FreedomWorks CEO Says Hard Right Should Stay The Course Past Debt Limit Deadline

PHILADELPHIA - OCTOBER 12:  Former House Majority Leader and FreedomWorks chairman Dick Armey, (C) and FreedomWorks CEO Matt
PHILADELPHIA - OCTOBER 12: Former House Majority Leader and FreedomWorks chairman Dick Armey, (C) and FreedomWorks CEO Matt Kibbe, (R) at a Tea Party 'Get Out The Vote' rally for Pat Toomey at SmokeEaters Pub in Philadelphia on October 12, 2010. Philadelphia Tea Party Patriots, along with FreedomWorks PAC hosted a grassroots activists rally in support of Pat Toomey's campaign. (Photo by Jessica Kourkounis/Getty Images)

WASHINGTON -- As Rep. Paul Ryan (R-Wis.) and congressional Republicans angle for a deal with President Barack Obama to resolve the government shutdown, the leader of one influential conservative group remains unreceptive to the idea of any grand bargain.

Matt Kibbe, the CEO of the conservative nonprofit FreedomWorks, said House Republicans should continue pushing to end or delay the president's health care reform law. Kibbe insisted that Obama could conceivably sign a bill that gutted, or at least delayed, his signature legislative accomplishment.

"It's certainly possible because he's already done it. He opened this can of worms by delaying the employer mandate and delaying some other 19 provisions," Kibbe said.

Kibbe further expressed the belief that conservatives should hold out for concessions from Obama and Democrats even if it means going past the Oct. 17 deadline when the U.S. government runs out of money. At that point, lawmakers will need to raise the so-called debt ceiling in order to allow the Treasury Department to borrow more money to finance the government's spending commitments.

"We will go past the deadline for the debt ceiling, and I don't think that that is a bad thing if we can get to better fiscal policy," Kibbe said.

In the showdown over the government shutdown, and the looming deadline on raising the country's borrowing limit, one of the major questions is how the few dozen tea party-aligned House Republicans will react to potential calls from Republican leaders to strike a deal with Democrats.

Will they get on board with an effort to that might include getting rid of across-the-board federal budget cuts in exchange for tax reform, or more targeted spending cuts, or even entitlement reform? Will they vote no, but peaceably? Or will they revolt, threatening House Speaker John Boehner's (R-Ohio) hold on his job?

So far this group of conservatives, led by figures such as Rep. Tim Huelskamp (R-Kan.), Rep. Justin Amash (R-Mich.) and Rep. Jim Jordan (R-Ohio), has been the main reason behind Boehner's continued attempts to extract concessions from Democrats in exchange for funding the government, rather than passing a clean bill with Democratic support.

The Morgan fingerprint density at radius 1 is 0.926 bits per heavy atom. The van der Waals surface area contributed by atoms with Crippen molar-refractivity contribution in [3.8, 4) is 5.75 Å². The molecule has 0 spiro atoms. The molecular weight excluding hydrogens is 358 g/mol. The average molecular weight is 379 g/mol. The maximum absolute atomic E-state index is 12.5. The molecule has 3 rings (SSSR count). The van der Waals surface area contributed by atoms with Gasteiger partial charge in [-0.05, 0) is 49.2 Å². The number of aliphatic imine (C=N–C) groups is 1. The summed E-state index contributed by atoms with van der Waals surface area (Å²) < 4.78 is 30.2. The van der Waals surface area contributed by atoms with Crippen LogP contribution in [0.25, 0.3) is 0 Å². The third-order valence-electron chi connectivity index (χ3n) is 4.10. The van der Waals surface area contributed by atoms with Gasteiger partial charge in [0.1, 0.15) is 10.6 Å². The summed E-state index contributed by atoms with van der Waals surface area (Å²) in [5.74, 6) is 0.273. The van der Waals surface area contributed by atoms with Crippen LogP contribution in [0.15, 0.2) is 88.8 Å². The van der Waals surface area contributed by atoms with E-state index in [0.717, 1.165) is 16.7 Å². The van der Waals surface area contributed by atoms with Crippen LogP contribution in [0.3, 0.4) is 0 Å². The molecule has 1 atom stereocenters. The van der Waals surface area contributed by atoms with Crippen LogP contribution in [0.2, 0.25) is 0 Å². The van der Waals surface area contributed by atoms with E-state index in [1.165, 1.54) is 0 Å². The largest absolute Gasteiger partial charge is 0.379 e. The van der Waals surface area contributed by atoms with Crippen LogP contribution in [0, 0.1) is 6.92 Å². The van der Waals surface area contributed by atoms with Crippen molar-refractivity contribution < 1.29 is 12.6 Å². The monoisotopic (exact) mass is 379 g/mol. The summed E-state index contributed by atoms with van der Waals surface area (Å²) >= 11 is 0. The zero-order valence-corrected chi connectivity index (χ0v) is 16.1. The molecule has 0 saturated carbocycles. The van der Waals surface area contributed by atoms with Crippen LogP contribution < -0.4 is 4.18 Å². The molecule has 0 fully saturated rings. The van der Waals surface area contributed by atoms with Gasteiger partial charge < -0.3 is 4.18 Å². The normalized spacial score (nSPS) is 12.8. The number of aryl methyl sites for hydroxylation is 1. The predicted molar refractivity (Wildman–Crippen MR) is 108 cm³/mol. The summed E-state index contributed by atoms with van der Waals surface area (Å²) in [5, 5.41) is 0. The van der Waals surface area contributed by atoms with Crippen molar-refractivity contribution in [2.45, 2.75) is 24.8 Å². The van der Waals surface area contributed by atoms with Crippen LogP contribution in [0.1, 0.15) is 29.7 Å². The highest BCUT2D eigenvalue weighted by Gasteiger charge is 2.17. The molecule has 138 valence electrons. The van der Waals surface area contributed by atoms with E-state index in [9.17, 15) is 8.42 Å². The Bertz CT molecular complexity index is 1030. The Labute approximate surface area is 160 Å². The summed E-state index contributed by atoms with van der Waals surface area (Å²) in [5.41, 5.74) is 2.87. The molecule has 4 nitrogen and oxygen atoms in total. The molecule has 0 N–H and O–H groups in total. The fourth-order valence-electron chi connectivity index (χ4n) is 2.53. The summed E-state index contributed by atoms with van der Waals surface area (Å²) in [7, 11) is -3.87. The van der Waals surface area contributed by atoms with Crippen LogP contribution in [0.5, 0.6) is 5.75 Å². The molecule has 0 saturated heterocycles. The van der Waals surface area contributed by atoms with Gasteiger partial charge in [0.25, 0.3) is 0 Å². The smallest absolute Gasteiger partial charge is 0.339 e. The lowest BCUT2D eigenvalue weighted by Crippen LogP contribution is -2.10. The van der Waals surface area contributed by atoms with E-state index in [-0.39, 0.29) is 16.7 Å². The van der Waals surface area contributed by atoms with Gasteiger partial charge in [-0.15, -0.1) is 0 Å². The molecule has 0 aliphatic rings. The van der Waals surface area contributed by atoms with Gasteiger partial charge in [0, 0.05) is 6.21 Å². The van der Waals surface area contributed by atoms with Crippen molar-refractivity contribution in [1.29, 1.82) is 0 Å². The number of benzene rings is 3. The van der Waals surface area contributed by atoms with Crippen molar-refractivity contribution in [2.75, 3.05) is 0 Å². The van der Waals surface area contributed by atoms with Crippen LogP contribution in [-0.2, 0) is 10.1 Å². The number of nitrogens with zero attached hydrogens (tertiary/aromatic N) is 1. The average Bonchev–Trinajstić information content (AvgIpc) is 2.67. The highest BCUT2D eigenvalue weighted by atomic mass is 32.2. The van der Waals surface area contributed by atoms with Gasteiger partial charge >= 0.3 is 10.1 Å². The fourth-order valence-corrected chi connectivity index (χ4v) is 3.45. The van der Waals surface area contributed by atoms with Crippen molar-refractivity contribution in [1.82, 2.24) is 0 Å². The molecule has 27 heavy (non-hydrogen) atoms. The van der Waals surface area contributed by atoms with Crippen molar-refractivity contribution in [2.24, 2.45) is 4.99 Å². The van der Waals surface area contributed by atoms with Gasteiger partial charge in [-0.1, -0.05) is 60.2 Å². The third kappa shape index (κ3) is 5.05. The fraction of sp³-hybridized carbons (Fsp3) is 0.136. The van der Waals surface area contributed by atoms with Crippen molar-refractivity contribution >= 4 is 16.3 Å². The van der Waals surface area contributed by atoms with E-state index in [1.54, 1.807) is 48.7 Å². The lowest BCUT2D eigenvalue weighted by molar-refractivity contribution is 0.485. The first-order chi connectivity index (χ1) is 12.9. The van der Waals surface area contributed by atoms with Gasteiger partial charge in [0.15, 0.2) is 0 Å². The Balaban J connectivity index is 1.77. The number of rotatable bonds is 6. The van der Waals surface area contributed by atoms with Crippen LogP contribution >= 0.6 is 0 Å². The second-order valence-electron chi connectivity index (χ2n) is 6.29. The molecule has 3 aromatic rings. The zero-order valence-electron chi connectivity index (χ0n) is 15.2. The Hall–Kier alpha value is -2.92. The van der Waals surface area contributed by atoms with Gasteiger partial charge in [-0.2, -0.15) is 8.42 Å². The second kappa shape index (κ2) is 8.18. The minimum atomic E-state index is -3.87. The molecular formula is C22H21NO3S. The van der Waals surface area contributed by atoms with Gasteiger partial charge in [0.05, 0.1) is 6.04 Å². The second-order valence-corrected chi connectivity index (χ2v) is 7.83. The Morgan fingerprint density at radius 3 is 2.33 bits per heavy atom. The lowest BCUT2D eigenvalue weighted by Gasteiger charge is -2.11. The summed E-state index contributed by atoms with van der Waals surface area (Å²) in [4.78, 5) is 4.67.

These hard-right members, in turn, are heavily influenced by outside pressure groups like FreedomWorks, one of a few conservative organizations based in D.C. aligned with the tea party grassroots base of the GOP. The group has been a vocal supporter of Sen. Ted Cruz (R-Texas) in his efforts to stop Obamacare at all costs and has mobilized activists to contact their members of Congress on issues such as the current fiscal fight.

FreedomWorks and other tea party groups have been the beneficiaries of a series of institutional changes that reduced the influence of congressional leadership positions and handed outside forces more power.

The elimination of earmarks removed a key way for congressional leaders to help or punish rank-and-file members, and redistricting has created more politically homogenous districts for members, rewarding ideological purity over bipartisan deal-making. As a result, newly arrived lawmakers care less and less about landing plum committee spots, another carrot that leadership had dangled in front of members in the past.

Boehner's aversion to a clean bill to end the government shutdown -- in other words, one that would outrage his most conservative members -- has given these back-benchers leverage against their leader. The one caveat is that Boehner loyalists have told this reporter that he would be willing to lose his speakership over a grand bargain to resolve the country's current long-term problem with its entitlement programs.

Kibbe showed no inclination to get on board with a possible effort by Ryan, the House Budget Committee chairman, to negotiate an agreement with Democrats that might include swapping sequestration's spending cuts for more specific cuts or tax reform -- an idea floated on Tuesday by one Republican leadership aide.

"As far as I'm concerned the sequester is something that is already an agreement that's sealed. I don't see any reason to reopen that. I'd be all for tax simplification and going after all the junk in the tax code, but I don't think I would trade it for the sequester. I would trade it for something meaningful like increasing the debt ceiling," Kibbe said.

If Kibbe's view remains the view of the GOP's right flank, that will complicate any efforts by party leaders to reach a bargain -- grand or not -- with Democrats. The task then will be to pacify these insurgents enough to keep them from rising up in anger over the direction that Ryan, a respected conservative, and Boehner are taking them.

CORRECTION: A previous version of this article misidentified Rep. Amash as a representative from Illinois. He represents Michigan's 3rd District.